It is an evergreen shrub growing to 5 m tall. The leaves are broad elliptic, 3–7 cm long and 1.2–3 cm broad, with a finely serrated margin. The flowers are 5–7 cm diameter, with 5–8 white to dark pink petals.
History and uses
At the beginning of the Edo period, cultivars of Camellia sasanqua began appearing; the first record of the cultivars of this plant was made by Ihei Ito (1695–1733). In Japan, it is not considered to be a true Camellia as the Japanese call it Sazanka (サザンカ, 山茶花).
C. sasanqua was not known in western societies until in 1820 Captain Richard Rawes of the East Indiaman Warren Hastings brought "Camellia sasanqua, var. β. stricata" to his relation, Thomas Carey Palmer, of Bromley in Kent. Then in 1869, Dutch traders imported some specimens into Europe. It is now also introduced to Australia and the United States.
It has a long history of cultivation in Japan for practical rather than decorative reasons. The leaves are used to make tea while the seeds or nuts are used to make tea seed oil, which is used for lighting, lubrication, cooking and cosmetic purposes. Tea oil has a higher calorific content than any other edible oil available naturally in Japan.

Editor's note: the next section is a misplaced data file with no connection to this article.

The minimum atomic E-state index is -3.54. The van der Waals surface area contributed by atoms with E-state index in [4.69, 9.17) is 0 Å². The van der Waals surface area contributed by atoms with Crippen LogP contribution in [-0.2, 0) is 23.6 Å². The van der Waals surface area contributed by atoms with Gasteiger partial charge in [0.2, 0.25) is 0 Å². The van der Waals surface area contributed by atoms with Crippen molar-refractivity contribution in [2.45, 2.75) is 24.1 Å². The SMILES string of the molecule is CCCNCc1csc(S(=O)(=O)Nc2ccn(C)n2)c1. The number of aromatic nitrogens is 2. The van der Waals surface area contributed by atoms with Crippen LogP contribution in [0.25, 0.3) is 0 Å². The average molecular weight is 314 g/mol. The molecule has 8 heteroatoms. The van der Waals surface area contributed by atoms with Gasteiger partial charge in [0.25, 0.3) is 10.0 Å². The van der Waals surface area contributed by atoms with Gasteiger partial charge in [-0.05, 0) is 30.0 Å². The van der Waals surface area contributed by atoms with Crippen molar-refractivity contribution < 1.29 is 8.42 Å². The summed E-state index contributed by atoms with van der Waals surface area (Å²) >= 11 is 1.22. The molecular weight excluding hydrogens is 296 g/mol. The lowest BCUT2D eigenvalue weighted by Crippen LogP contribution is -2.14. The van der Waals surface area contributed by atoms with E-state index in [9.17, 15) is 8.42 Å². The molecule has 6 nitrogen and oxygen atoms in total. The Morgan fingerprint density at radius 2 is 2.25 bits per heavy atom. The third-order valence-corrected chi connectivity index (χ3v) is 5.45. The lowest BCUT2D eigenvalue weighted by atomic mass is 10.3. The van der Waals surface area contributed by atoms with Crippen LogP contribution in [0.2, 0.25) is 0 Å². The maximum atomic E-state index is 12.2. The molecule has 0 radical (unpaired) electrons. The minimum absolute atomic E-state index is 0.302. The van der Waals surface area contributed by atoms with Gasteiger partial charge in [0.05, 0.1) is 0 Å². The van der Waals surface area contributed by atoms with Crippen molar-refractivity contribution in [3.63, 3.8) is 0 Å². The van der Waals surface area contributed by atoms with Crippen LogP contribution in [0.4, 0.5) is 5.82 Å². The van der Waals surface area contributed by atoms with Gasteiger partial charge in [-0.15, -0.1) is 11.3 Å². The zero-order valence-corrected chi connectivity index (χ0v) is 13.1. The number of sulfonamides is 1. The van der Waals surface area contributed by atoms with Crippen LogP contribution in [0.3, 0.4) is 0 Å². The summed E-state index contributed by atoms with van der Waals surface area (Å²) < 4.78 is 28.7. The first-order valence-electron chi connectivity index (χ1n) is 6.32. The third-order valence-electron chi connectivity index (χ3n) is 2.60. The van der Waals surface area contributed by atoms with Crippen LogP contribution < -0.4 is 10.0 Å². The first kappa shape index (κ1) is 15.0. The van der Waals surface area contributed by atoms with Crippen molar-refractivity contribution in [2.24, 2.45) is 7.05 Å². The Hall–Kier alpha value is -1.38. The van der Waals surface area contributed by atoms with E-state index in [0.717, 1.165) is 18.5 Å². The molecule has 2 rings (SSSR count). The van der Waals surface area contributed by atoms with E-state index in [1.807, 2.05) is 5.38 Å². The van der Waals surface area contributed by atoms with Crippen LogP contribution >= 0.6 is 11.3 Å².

C. sasanqua is valued in gardens for its handsome glossy green foliage, and fragrant single white flowers produced extremely early in the season. Various cultivars have been selected, of which 'Crimson King', 'Hugh Evans' and 'Jean May' have gained the Royal Horticultural Society's Award of Garden Merit.
Citations and references
- USDA GRIN Taxonomy, retrieved 21 April 2015
- Winter Flowers Camellia sasanqua
- Botanic Gardens Trust—Camellias
- Bretschneider (1898), pp. 282-3.
- Camellia sasanqua in BoDD – Botanical Dermatology Database
- "RHS Plant Selector - Camellia sasanqua 'Crimson King'". Retrieved 13 June 2013.
- "RHS Plant Selector - Camellia sasanqua 'Hugh Evans'". Retrieved 13 June 2013.
- "RHS Plant Selector - Camellia sasanqua 'Jean May'". Retrieved 13 June 2013.
- Bretschneider, E. (1898) History of European Botanical Discoveries in China, Volumes 1-2. (Sampson Low, Marston and Company).
|Wikimedia Commons has media related to Camellia sasanqua.|